While the system maintains its current form, fisheries managers will need to continue using what mechanisms they can, and (because of the expense and delay) where they can, avoid court. The recent end of another transferable quota system in the UK—that of milk (European Commission, 2015)—offers one example of a potential future for the UK’s FQA fishing right that may not have been considered by the industry. Holding an FQA entitles the holder to the opportunity to go out and catch fish to a specific value in weight of fish that varies subject to EU and UK annual calculations and negotiations. Therefore, the value of an individual FQA fluctuates, just as the value of sterling fluctuates since we departed from the gold standard. There is no “fish standard” and so, although the debate around ownership has until now revolved around the idea that an FQA—as the name suggests—is a share “fixed” by value or by portion (e.g., 1 FQA might be 1% of UK TAC), in reality it is neither.
Despite the UKAFPO decision, which defines FQA as a possession, the exact legal status of FQA is still unknown, so there are still potentially further options open to the UK fisheries administrations to regain some control over its distribution. For instance the administrations are potentially at liberty to create additional FQA which is kept back from the main allocation and which could be distributed to third parties, while the original holder maintains their share of the initial allocation. Indeed, this policy has been adopted in Scotland (Anon, 2017, 13 February). In effect the value of the original FQA is purposefully watered down through inflation. This solution is clearly not optimal, as it remains liable to legal challenge and does not deal with the initial extra-legal nature of the original allocation. Other options include the gradual renationalization of the resource or potentially cancelling the system altogether and distributing access to the fishery by some other means, although this latter approach is more likely to result in legal challenge and would have significant impact because of the leveraged nature of many fishing businesses and the use of quota as collateral.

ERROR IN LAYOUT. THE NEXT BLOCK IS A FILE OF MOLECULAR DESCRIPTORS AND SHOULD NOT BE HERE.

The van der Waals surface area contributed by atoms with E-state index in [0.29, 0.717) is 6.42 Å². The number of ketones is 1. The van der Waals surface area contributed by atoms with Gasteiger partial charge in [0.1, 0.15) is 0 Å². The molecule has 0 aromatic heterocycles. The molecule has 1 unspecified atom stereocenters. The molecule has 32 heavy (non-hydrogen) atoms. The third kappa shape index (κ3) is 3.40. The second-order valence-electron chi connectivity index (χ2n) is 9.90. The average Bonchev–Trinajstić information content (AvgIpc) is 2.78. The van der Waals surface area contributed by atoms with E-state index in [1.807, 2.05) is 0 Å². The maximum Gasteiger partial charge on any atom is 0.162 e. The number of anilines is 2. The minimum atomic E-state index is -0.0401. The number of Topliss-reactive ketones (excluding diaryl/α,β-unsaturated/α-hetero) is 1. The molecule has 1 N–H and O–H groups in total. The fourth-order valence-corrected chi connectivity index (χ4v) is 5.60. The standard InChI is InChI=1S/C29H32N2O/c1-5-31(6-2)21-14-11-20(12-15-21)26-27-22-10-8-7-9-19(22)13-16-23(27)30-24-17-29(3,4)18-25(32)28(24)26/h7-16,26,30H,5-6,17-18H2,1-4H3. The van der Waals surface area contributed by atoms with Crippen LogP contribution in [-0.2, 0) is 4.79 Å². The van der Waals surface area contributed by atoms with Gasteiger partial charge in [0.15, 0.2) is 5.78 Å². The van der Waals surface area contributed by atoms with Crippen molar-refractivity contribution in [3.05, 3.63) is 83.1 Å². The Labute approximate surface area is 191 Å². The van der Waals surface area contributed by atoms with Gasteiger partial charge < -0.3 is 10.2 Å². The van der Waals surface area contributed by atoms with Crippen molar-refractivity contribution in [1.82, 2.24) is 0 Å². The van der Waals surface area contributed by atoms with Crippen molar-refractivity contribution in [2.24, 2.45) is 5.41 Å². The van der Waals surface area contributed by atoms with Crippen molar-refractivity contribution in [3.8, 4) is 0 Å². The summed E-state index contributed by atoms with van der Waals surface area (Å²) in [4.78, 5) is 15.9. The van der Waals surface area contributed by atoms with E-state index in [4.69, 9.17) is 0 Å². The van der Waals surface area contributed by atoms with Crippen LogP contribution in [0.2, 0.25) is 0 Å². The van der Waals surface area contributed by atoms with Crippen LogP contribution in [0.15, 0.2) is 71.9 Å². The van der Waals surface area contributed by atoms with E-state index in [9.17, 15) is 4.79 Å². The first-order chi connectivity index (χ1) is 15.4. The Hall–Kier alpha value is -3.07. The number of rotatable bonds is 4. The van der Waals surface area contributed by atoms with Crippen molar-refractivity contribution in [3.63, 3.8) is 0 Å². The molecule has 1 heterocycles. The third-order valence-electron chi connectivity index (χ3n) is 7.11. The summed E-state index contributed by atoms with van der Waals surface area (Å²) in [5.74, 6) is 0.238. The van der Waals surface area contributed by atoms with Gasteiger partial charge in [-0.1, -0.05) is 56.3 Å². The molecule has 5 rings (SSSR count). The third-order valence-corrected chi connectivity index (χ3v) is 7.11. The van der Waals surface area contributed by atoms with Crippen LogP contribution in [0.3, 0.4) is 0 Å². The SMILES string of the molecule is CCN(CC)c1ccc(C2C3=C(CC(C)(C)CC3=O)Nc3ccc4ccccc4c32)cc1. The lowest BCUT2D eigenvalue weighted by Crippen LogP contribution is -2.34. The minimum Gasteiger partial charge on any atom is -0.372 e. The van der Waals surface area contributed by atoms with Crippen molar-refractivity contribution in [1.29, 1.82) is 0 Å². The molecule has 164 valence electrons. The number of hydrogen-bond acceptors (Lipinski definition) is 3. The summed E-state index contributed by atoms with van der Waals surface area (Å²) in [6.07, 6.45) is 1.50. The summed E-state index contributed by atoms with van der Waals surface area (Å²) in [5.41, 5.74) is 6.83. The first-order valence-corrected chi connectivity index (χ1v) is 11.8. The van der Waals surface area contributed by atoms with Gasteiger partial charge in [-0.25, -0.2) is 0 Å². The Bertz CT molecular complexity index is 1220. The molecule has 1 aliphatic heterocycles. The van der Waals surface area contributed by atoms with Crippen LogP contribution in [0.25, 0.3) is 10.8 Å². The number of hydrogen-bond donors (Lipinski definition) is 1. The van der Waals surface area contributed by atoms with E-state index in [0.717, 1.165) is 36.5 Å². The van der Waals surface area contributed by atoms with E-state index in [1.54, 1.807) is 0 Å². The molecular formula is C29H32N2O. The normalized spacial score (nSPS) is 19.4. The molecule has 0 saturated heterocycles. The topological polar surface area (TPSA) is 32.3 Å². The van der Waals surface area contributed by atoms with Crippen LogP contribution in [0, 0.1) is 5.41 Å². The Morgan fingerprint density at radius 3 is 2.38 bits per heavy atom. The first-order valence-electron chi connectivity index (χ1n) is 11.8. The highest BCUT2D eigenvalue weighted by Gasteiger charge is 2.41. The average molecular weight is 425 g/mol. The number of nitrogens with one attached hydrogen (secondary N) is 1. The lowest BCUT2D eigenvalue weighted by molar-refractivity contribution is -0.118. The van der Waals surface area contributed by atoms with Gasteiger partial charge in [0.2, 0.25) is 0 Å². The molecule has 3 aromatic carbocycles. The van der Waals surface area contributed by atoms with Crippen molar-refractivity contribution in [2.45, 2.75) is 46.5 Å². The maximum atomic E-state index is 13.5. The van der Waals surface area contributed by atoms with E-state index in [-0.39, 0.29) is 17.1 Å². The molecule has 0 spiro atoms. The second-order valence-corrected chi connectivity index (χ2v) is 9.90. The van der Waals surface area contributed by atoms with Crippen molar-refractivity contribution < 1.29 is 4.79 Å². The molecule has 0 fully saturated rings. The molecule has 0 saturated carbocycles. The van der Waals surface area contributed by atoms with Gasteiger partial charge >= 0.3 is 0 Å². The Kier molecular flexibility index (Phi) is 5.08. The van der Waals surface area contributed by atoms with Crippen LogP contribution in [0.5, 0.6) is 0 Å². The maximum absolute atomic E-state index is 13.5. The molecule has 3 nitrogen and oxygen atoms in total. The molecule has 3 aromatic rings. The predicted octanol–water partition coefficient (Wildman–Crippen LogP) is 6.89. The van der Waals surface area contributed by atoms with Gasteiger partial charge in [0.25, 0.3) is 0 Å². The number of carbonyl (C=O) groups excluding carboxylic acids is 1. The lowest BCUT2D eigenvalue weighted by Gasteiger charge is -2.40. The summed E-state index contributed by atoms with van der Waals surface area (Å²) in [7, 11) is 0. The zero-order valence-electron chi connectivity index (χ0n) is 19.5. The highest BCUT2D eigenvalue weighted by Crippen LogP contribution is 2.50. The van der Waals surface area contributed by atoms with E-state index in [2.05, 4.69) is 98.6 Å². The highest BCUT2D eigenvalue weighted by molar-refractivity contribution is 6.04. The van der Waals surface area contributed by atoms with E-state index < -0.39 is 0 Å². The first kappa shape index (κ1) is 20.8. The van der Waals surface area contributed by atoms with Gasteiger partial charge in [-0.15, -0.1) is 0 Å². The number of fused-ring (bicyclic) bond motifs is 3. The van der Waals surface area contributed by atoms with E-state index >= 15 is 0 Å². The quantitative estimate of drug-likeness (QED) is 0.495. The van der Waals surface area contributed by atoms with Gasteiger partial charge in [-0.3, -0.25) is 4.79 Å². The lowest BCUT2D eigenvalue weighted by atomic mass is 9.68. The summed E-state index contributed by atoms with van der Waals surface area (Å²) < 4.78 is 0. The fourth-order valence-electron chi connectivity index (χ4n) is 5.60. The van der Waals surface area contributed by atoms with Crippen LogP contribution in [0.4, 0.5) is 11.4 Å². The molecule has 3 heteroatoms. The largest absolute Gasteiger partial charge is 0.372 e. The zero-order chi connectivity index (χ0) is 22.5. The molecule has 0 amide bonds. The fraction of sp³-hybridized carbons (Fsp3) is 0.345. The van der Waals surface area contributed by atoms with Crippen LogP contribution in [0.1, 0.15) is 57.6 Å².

However the UK and the DAs may choose to implement quota reform, there is a sense that the UKAFPO decision, in noting that used quota had become a possession, has given tacit assurance to the view that quota is an individual right and thus a compensatable interest. There is still scope under the forthcoming Fisheries Bill to reform the right itself and set out plainly the terms of holding quota, such as the length of the holding, its transferability, the recovery of administrative costs, any compensation due on cancellation and even the potential to charge a resource rent, but the terms of any formal right created will need careful drafting to avoid judicial intervention.